New NGH role to support the one in six pregnant women attacked by their partner

Northampton General Hospital is strengthening the support it gives to patients at risk of domestic abuse thanks to the creation of a new role.

Friday, 9th December 2016, 11:55 am
Updated Wednesday, 14th December 2016, 1:58 pm

Claire, an Independent Domestic Violence Advisor (IDVA) working forNorthamptonshire Sunflower Centre who has asked for her name to be anonymised , is now based at the hospital to offer advice and guidance to adults who have experienced domestic abuse and are at risk of injury, harm or homicide.

Claire will also introduce new training for staff to help them to recognise signs of abuse and to act safely and appropriately to signpost and support them.

One in six pregnant women will experience domestic violence

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Claire will be based initially in the hospital's maternity offices working alongside the hospital’s safeguarding midwives.

NGH safeguarding midwife Emma Fathers said: "One in six pregnant women will experience domestic violence and around 30 per cent of domestic violence starts or worsens during pregnancy.

"This means our maternity team is uniquely positioned to identify women who are victims of domestic abuse and to offer support or make a child protection referral where appropriate.

"However, we have lots of other departments providing treatment and care to domestic abuse victims, most obviously our various emergencies teams but by no means limited to those.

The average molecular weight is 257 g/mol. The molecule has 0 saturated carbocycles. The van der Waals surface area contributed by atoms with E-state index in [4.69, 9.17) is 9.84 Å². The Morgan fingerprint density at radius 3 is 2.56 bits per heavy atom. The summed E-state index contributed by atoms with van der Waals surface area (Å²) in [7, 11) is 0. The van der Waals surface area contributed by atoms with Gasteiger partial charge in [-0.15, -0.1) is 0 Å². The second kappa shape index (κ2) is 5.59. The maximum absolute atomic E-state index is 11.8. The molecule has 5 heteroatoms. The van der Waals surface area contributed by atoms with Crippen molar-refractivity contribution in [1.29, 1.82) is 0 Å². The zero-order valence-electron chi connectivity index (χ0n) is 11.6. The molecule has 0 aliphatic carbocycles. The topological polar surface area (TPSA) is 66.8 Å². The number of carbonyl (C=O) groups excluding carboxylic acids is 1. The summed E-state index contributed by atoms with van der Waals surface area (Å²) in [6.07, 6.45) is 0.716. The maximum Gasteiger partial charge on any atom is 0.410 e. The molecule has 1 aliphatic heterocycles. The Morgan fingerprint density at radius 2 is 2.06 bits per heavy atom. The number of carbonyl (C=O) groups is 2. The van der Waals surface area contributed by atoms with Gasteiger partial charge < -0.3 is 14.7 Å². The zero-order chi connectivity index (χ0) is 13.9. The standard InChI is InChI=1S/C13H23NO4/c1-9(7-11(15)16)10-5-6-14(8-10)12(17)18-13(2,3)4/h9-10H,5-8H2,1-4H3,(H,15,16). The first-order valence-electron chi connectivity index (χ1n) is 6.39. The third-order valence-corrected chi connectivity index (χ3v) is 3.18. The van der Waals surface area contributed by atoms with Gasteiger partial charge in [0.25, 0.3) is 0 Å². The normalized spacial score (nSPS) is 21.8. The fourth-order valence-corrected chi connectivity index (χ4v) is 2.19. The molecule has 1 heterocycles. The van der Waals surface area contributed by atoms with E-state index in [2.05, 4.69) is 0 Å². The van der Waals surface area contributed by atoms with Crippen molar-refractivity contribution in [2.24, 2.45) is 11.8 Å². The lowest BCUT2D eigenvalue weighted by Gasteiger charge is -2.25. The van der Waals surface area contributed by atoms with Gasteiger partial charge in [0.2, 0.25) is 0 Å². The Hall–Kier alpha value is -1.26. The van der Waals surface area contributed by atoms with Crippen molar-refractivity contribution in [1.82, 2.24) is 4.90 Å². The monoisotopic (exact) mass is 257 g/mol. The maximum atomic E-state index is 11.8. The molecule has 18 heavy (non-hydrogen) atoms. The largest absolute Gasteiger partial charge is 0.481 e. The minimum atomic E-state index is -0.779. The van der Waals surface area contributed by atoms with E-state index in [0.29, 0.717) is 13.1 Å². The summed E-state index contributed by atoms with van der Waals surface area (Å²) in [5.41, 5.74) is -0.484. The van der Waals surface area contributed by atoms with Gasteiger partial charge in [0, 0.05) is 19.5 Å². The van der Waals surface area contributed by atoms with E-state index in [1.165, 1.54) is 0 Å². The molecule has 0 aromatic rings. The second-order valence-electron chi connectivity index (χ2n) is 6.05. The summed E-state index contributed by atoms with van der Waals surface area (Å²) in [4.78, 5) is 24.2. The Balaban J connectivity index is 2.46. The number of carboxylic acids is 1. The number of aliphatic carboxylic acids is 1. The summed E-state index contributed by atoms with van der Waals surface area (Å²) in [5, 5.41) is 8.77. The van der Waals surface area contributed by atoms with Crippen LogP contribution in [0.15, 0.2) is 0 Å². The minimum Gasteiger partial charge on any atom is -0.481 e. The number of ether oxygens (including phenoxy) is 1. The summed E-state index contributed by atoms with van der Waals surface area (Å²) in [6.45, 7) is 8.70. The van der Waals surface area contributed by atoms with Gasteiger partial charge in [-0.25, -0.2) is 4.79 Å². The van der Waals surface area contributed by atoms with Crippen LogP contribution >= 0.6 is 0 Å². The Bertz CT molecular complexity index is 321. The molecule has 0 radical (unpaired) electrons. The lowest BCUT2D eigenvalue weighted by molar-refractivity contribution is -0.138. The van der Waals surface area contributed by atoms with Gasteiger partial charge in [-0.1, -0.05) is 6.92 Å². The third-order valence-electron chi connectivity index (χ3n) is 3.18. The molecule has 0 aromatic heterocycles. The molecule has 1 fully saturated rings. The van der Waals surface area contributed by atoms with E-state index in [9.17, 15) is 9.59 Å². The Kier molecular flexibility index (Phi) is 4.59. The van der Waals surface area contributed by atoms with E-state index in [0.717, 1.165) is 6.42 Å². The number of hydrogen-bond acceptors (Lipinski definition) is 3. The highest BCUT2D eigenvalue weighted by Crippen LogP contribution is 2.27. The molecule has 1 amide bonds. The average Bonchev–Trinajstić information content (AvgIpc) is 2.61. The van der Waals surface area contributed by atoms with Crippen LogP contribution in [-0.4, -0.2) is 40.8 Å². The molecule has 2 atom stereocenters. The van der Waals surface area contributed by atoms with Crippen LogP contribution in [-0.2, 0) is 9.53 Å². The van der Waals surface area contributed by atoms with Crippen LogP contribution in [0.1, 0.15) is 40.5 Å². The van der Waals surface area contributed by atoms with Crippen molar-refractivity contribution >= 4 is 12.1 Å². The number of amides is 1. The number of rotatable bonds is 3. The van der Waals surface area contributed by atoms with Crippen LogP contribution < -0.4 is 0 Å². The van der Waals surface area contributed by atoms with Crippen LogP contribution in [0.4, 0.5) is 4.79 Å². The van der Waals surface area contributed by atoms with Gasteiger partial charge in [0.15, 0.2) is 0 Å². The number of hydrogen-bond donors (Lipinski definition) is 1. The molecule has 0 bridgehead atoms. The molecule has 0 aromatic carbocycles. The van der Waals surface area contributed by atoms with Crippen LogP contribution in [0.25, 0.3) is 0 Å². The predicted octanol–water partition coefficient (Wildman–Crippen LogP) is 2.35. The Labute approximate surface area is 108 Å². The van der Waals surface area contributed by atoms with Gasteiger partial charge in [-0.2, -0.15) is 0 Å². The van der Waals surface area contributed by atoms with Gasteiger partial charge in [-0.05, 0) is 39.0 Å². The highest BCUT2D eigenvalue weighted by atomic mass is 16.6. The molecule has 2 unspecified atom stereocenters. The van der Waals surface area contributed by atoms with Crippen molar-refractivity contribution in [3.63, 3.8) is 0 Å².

"We also know that our ward staff sometimes witness controlling or abusive behaviours towards an individual in-patient from a relative.

"Those situations can be very difficult for any member of staff to deal with; one of the aims of this new role is to give extra support to our staff in responding to situations where we have concerns that a patient is experiencing abuse. "

The role has been created with Northamptonshire Sunflower Centre and is funded thanks to a pooled health, police, borough council and county council budget.

IDVAs work in a multi-agency context, but are independent of statutory agencies.

They provide a range of options to improve the safety of adults and their children as well as empower people to make positive changes. They offer information and support, crisis intervention, safety planning, advocacy and practical and emotional support to enable those experiencing domestic abuse to make positive changes, reduce risk and minimise the risk of repeat victimisation.